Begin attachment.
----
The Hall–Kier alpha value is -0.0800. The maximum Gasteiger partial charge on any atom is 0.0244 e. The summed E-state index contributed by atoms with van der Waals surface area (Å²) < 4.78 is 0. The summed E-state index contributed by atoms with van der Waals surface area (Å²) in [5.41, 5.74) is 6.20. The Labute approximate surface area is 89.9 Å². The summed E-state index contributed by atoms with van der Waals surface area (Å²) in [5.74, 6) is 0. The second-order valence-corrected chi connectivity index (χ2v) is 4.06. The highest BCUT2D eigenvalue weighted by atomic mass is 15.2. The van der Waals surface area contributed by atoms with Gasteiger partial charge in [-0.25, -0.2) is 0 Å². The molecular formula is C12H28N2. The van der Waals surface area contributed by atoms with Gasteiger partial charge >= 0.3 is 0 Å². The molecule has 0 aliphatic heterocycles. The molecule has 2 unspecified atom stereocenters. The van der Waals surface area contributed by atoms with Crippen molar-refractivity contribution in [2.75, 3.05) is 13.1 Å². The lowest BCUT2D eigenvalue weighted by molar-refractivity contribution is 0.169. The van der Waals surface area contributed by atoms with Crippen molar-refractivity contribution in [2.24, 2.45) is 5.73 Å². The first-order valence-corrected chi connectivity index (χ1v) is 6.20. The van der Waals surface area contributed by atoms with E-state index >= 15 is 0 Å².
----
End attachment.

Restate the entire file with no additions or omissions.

The Hall–Kier alpha value is -0.0800. The maximum Gasteiger partial charge on any atom is 0.0244 e. The summed E-state index contributed by atoms with van der Waals surface area (Å²) < 4.78 is 0. The summed E-state index contributed by atoms with van der Waals surface area (Å²) in [5.41, 5.74) is 6.20. The Labute approximate surface area is 89.9 Å². The summed E-state index contributed by atoms with van der Waals surface area (Å²) in [5.74, 6) is 0. The second-order valence-corrected chi connectivity index (χ2v) is 4.06. The highest BCUT2D eigenvalue weighted by atomic mass is 15.2. The van der Waals surface area contributed by atoms with Gasteiger partial charge in [-0.25, -0.2) is 0 Å². The molecular formula is C12H28N2. The van der Waals surface area contributed by atoms with Gasteiger partial charge >= 0.3 is 0 Å². The molecule has 0 aliphatic heterocycles. The molecule has 2 unspecified atom stereocenters. The van der Waals surface area contributed by atoms with Crippen molar-refractivity contribution in [2.75, 3.05) is 13.1 Å². The lowest BCUT2D eigenvalue weighted by molar-refractivity contribution is 0.169. The van der Waals surface area contributed by atoms with Crippen molar-refractivity contribution in [2.24, 2.45) is 5.73 Å². The first-order valence-corrected chi connectivity index (χ1v) is 6.20. The van der Waals surface area contributed by atoms with E-state index >= 15 is 0 Å².